Jane Schaberg died this week. I didn’t take one of her classes during my years at the University of Detroit. I haven’t read her books. And yet, her life left indelible marks on mine. She was, as my mother wrote in her email to me, my mom’s “friend, teacher, and mentor of mentors.” She was part of my mother’s life throughout most of mine, thus she shaped my life as well.
Jane was a professor of Religious Studies and Women’s Studies at the University of Detroit Mercy, where she was on faculty since 1977. My mother began course work at UDM soon after, attending classes of Jane’s. Jane’s liberal feminist interpretation of the Bible and often eyebrow-raising theology opened my mother to new ways to read and understand the scripture. Many people were instrumental in my mom’s passage through UDM as graduate student then instructor, from U of M Near Eastern Studies doctorate student and recipient, then to Edgewood College, where she served as a professor until recent retirement. Jane, however, stood out.
Jane’s teachings and theology followed my mother home, and I was raised with an understanding of Jesus as a historical being and taught when quite young to read the Bible with an eye to history and a mind wide open. As Jane wrote and published her first and likely most controversial book, The Illegitimacy of Jesus: A Feminist Theological Interpretation of the Infancy Narratives, my mother listened, learned, and thought. She also passed on Jane’s research and thoughts to the family, and before I finished high school (and just a few years after joining the Catholic church myself), I was steeped in the world of biblical exegesis and non-canonical gospels. I also understood that faith could stand the scrutiny of sacred texts.
Thanks to Jane’s work and teaching, my mother passed on another research-based understanding of Jesus’s infancy narrative, one where God takes Mary as a poor woman who has been wronged — raped– and intercedes. Jesus, whether as historical or divine, was so much more to me after that point, as was God. How much more of a statement is it to take what existed — what is sometimes dirty, messy, and even inhumane — and lift it up and make it holy. This resonated far better with me than a story of virgin birth. Further home exposure and a very small amount of formal study (in a class taught by my mother) brought me more understanding about the remarkable work of literature and history the Bible is. Study of the synoptic gospels and non-canonical gospels, such as the Gospel of Thomas, brought me deeper appreciation for the remarkable book that is the Bible.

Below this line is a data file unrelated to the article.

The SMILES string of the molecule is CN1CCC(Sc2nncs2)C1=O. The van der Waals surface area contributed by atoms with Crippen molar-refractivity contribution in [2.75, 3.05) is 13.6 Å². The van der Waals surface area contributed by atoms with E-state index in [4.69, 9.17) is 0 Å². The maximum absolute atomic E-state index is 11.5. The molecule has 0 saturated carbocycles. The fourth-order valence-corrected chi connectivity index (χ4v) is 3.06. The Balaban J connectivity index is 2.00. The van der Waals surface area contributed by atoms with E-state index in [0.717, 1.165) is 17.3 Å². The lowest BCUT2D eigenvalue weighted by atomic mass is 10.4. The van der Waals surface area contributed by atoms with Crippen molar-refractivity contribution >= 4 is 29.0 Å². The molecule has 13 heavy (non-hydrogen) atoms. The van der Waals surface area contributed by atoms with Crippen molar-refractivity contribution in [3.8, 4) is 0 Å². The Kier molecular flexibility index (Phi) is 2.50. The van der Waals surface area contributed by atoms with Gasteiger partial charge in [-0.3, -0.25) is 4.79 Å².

Jane touched my life via my mother in less intellectual ways as well. Jane was a dear friend to my mother, welcoming her and other students, colleagues, and friends into her home. When I was young, that home was in an ailing neighborhood of apartments near the old Tiger Stadium. On several occasions, we trekked to Jane’s house, which was often filled with other people from the University and other parts of Jane’s life. It was in that neighborhood that I first became aware of Jane’s compassion and dedication to the poor and marginalized. It was there that she befriended, supported, and began a lifetime of care for a few of the children in need in that area. She maintained that support and care for decades, never giving up and persisting as I’d imagine Jesus would have done. She lived the Gospels which she studied.
Jane remained a friend to my mother long after my mother left Michigan to teach at Edgewood College. Jane’s teaching and passion for learning and writing about the Bible as literature and history was firmly implanted into my mother’s own teaching, writing, and study. They continued to attend conferences together, and on many of her visits back to Michigan, my mother would visit Jane or meet her for lunch. Jane lived with breast cancer for decades, and for some of these visits, she was quite tired, ill, or in obvious pain. Occasionally, I’d visit along with my mother and Jane, but generally, I was the chauffeur, either taking my mom for the visit or taking them both to a local eatery. When I was in Jane’s presence, her wisdom, kindness, and compassion always impressed me. To be in her presence was a joy.
Over the past few years, I often wondered upon each visit if it would be the last. Time after time, year after year, Jane would rebound from a relapse, sometimes appearing stronger than she had in many of the previous visits, sometimes seeming more frail than the last visit. Her life seemed precarious, and yet she seemed to live so fully, continuing to write, publish, and teach. On April 17, 2012, she could rebound no more. Her wisdom and compassion live on through decades of students, colleagues, and friends. And if I’m any indication, she’s reached a step beyond, touching those who know those students, colleagues, and friends. Jane has certainly shaped my life, including my appreciation of Jesus, and for that I’m thankful.
Peace, Jane Schaberg. Thank you for the gifts you’ve given to me, my mom, and the world. In the words of my mother, you were “friend, teacher, and mentor of mentors.”